Full width home advertisement

Post Page Advertisement [Top]

This is a hymn my friend wrote on Christian contentment. The following is her explanation for it...

I wrote this hymn during a season of uncertainty. The first stanza is a paraphrase of a favorite quote of mine by Sinclair Ferguson: "Christian contentment is the direct fruit of having no higher ambition than to belong to the Lord and to be totally at his disposal in the place He appoints, at the time He chooses, with the provision He is pleased to make."

James 4 tells us that we are mists that appear for a little while and then vanish. Ephesians 1, on the other hand, tells us that God has chosen His people to be His own even before creation, whose lives would end in the praise of His glory. Now put these two together and you see a marvelous God—why should He take transient mists and appoint to them an eternal, weighty destiny, mists to bear the weight of His glory?

This perspective has borne deep comfort to me: even before creation, God knew exactly what He would do with my life to bring the greatest glory to Him. However longer this mist would last and wherever this mist would float to next, one thing is sure: God's faithfulness to keep His promise to this mist that He astonishingly loves.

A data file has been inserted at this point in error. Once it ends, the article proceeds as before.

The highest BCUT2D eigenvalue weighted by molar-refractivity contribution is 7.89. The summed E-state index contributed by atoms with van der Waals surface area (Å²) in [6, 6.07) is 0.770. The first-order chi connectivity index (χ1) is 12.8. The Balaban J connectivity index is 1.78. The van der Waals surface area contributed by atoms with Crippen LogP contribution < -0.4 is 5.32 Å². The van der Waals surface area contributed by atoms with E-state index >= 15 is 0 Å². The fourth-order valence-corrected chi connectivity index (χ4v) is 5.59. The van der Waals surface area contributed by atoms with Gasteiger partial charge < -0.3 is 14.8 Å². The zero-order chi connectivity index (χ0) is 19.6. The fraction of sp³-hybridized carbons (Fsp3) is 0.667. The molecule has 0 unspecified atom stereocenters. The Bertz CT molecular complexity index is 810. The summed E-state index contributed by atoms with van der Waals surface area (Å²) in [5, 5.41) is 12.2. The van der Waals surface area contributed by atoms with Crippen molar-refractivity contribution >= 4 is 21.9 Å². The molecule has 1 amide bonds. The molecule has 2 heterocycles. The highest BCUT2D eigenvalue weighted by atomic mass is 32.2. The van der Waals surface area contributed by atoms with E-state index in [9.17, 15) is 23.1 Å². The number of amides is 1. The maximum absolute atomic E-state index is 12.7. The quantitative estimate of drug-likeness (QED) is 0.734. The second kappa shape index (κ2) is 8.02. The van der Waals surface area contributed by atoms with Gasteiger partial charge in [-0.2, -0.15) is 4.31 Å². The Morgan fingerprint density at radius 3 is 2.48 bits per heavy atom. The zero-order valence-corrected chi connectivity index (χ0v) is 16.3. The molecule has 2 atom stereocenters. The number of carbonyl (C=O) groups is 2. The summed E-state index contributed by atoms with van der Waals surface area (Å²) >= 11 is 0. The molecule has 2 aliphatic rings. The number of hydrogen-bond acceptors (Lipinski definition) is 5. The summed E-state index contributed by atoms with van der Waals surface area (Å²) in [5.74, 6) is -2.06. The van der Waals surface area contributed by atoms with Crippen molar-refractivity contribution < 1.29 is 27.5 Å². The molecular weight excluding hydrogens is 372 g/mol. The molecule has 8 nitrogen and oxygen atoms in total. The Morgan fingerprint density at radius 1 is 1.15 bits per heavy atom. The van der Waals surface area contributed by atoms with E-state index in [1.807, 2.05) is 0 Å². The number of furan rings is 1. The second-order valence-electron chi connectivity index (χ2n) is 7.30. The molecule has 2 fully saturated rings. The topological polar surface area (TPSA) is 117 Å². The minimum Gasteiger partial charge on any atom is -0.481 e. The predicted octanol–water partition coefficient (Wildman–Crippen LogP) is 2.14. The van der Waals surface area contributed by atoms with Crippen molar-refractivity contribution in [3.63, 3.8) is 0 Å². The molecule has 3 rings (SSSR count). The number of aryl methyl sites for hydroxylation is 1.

If Christian contentment is the direct fruit
Of dreaming no higher than being Thine own,
And at Thy disposal, Thine own ends to suit,
Then, Lord, how I long for its seed to be sown. (2x)

How much sunshine and water would it need to flourish?
And what soil is best, in which it must lie?
This seed will not sprout unless it is nourished,
Yet dormant it stays if it doth not first die. (2x)

Death to my dreams, my will and my kingdom,
Death to curiosity of the things Thou hast hidden;
Resting instead on Thy goodness and wisdom,
Far-off from the fruit that Thou hast forbidden. (2x)

Alive as it lies confined in the ground,
Alive in the dark, enclosed within;
When all things are stripped and boundaries surround,
'Tis here Thou hast deemed its life to begin. (2x)

Awake to Thy Kingdom—what undreamable grandeur!
Awake to Thy will, larger than mine existence;
The praise of Thy glory, my one end that is sure,
Ah, suddenly things loom in such vibrant brilliance! (2x)

No comments:

Post a Comment

Bottom Ad [Post Page]

| Designed by Colorlib